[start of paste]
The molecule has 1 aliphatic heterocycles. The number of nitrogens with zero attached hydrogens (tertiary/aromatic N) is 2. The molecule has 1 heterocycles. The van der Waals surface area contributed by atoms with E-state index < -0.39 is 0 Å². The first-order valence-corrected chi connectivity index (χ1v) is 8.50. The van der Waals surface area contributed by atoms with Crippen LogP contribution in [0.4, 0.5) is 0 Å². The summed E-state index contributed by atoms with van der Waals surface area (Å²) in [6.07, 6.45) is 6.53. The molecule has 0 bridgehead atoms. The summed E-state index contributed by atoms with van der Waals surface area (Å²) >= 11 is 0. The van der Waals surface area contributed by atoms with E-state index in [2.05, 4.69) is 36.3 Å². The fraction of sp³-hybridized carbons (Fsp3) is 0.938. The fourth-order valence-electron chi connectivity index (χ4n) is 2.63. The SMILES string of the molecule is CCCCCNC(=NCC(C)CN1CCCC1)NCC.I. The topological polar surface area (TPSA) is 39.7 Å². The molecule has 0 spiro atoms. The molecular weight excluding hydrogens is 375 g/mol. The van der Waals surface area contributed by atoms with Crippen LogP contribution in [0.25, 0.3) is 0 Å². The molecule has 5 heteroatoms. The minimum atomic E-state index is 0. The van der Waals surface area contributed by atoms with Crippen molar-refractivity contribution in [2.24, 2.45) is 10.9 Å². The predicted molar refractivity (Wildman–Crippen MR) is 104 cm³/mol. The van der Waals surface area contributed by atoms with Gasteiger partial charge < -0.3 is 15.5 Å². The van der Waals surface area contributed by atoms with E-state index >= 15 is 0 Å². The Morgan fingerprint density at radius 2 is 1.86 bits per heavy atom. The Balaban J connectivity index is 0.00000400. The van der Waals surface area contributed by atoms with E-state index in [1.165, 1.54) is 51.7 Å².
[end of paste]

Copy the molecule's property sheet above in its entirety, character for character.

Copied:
The molecule has 1 aliphatic heterocycles. The number of nitrogens with zero attached hydrogens (tertiary/aromatic N) is 2. The molecule has 1 heterocycles. The van der Waals surface area contributed by atoms with E-state index < -0.39 is 0 Å². The first-order valence-corrected chi connectivity index (χ1v) is 8.50. The van der Waals surface area contributed by atoms with Crippen LogP contribution in [0.4, 0.5) is 0 Å². The summed E-state index contributed by atoms with van der Waals surface area (Å²) in [6.07, 6.45) is 6.53. The molecule has 0 bridgehead atoms. The summed E-state index contributed by atoms with van der Waals surface area (Å²) >= 11 is 0. The van der Waals surface area contributed by atoms with E-state index in [2.05, 4.69) is 36.3 Å². The fraction of sp³-hybridized carbons (Fsp3) is 0.938. The fourth-order valence-electron chi connectivity index (χ4n) is 2.63. The SMILES string of the molecule is CCCCCNC(=NCC(C)CN1CCCC1)NCC.I. The topological polar surface area (TPSA) is 39.7 Å². The molecule has 0 spiro atoms. The molecular weight excluding hydrogens is 375 g/mol. The van der Waals surface area contributed by atoms with Crippen LogP contribution in [0.25, 0.3) is 0 Å². The molecule has 5 heteroatoms. The minimum atomic E-state index is 0. The van der Waals surface area contributed by atoms with Crippen molar-refractivity contribution in [2.24, 2.45) is 10.9 Å². The predicted molar refractivity (Wildman–Crippen MR) is 104 cm³/mol. The van der Waals surface area contributed by atoms with Gasteiger partial charge < -0.3 is 15.5 Å². The van der Waals surface area contributed by atoms with E-state index >= 15 is 0 Å². The Morgan fingerprint density at radius 2 is 1.86 bits per heavy atom. The Balaban J connectivity index is 0.00000400. The van der Waals surface area contributed by atoms with E-state index in [1.165, 1.54) is 51.7 Å².